My wife, two friends, and I celebrated Groundhog Day (which was February 2. What do you mean you missed it?) by going out for burgers and coming back home to watch the eponymic cinema masterpiece starring Bill Murray and Andie MacDowell.
Mark Terry, my fellow Inkspot blogger, asked a couple of weeks ago what advice you would give to your 15-year old self. "Groundhog Day" builds a movie around a similar theme -- what if you could keep repeating your life till you got it right?
Apparently, the film has great appeal to Jews, Christians, and especially Buddhists. A 2003 New York Times article, reports that Angela Zito of the Center for Religion and Media at New York University tells her class that "Groundhog Day perfectly illustrates the Buddhist notion of samsara, the continuing cycle of rebirth that Buddhists regard as suffering that humans must try to escape."
On top of everything else, the movie resonates for me as a novelist. Writing gives me just the opportunity that Bill Murray gets in "Groundhog Day." I can live in my fictional world and keep going back over and over what's happening till I get it right. Draft 2 is closer than the first draft. Somewhere around Draft 8 I usually get it the way I want it. (See what Cricket McRae thinks of rewriting at her post Rewritosity.) When rewriting, I live in an alternate reality where the premise of "Groundhog Day" comes true. It's all part of the continuing cycle of suffering which we writers try to escape.
Thursday, February 7, 2008
With the release of my latest Odelia Grey novel, Thugs and Kisses, comes the inevitable marketing and promotion. This time, however, I’m tackling it a little differently. This time I’m not going it alone. I’m using the buddy system.
It started late last year when Tim Maleeny and I did a joint mailer to 5,000 folks, all hopefully unfamiliar with our work. Overall, we both feel this was a great success and gave us name recognition in markets beyond the mystery community.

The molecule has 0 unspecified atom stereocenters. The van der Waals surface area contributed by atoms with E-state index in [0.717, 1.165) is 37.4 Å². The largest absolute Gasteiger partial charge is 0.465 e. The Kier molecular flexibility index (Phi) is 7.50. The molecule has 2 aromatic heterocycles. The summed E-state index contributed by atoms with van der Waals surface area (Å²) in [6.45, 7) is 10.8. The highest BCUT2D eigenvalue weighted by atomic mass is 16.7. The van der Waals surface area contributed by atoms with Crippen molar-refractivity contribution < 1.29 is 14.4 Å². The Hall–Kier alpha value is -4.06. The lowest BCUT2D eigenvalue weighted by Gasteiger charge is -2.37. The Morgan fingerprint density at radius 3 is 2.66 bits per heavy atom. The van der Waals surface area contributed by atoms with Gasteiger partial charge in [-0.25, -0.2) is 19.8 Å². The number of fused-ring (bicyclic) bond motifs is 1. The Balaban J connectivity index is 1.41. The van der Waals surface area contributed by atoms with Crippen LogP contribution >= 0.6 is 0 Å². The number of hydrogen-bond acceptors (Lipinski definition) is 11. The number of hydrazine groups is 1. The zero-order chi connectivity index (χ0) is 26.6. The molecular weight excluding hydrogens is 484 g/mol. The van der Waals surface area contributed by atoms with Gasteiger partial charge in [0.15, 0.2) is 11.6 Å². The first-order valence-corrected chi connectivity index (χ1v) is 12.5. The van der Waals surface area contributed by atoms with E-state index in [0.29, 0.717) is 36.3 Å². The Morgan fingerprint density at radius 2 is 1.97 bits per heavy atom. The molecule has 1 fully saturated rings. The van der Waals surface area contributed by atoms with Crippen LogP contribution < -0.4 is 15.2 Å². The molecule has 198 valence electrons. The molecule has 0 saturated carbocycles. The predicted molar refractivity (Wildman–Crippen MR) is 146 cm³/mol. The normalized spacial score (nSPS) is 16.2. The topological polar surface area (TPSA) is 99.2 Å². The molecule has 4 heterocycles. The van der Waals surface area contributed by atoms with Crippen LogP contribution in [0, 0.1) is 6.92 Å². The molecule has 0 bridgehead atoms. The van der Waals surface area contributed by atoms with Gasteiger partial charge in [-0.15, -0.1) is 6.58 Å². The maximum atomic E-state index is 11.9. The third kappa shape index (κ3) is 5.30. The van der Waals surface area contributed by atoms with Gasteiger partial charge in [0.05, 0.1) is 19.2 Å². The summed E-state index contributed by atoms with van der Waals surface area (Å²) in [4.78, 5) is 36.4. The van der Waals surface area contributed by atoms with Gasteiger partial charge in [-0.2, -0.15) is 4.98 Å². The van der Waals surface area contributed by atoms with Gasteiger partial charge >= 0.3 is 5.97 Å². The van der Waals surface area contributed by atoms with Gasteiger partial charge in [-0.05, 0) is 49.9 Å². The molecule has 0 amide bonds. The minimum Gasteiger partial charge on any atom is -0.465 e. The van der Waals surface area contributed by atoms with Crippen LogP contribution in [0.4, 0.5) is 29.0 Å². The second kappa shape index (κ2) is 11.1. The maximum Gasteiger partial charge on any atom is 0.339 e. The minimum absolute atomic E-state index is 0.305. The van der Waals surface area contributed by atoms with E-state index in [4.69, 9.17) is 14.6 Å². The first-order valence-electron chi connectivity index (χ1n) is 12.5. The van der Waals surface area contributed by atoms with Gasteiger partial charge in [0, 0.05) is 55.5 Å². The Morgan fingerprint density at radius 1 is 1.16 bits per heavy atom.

Now I’m teaming up with another fellow author, Christa Faust. Christa’s new book, Money Shot, was just released by Hard Case Crime. She is the first woman to be published by Hard Case and her book features Angel Dare, a porn star, beaten, raped and left for dead in the trunk of a car. Not exactly the type of heroine you’d expect to be hooked up with my Odelia Grey, a pushing 50, plump paralegal. Yet, so far, our joint venture has been a success.
Last Saturday Christa and I had a combined launch party, followed by joint readings at the Los Angeles Sisters In Crime meeting on Sunday. Instead of doing a straight reading, we read from each other’s work. The results were fabulous and the audience loved it. Our books, though very different, have many of the same themes running through them and we are capitalizing on that, along with the fact that both of our covers feature naked women. Our tour is called the Naked Ladies Tour.
This coming Friday, we hit the road for Seattle and have several events scheduled. The cross reading was so successful, that we’re planning on doing it in Seattle at an author’s fair sponsored by Barnes and Noble. And we’re thinking of doing other short road trips together in the near future.
I’m also planning on teaming up in 2008 with Kathryn Lilley, a friend and fellow author, whose books also feature a plus size protagonist. In addition to some signings, Kathryn and I are placing joint ads in conference programs and magazines. Our tag line is: “Redefining the Shape of Mystery and Romance.”
Besides the obvious benefits of sharing expenses, teaming up with other authors has the bonus of introducing your work to the readers of the other author. But be warned, just because the other person is a mystery author, it doesn’t mean he/she is the right book buddy for you. It’s rather like dating. Someone may be fabulous, but might not be a match for you.
Tips for finding a good book buddy:
*He/She should have the same commitment level as you. If you are an energetic promoter of your work, you will find it frustrating to be teamed with someone who is low key or lacks the same drive.
*Discuss each project fully before going forward. Make sure you are both onboard with the cost, market targeted, time involved and time of event.
*Be willing to make some compromises. Not all promotions will match the two of you equally. Be willing to trade off a bit on benefits.
*If you are doing personal appearances together, talk over your topics, themes, etc. beforehand. Present a united front to the audience. Play off each other’s strengths, humor, personality.
*Take the time to know your book buddy’s work, so you can discuss it with confidence in a smooth dialogue.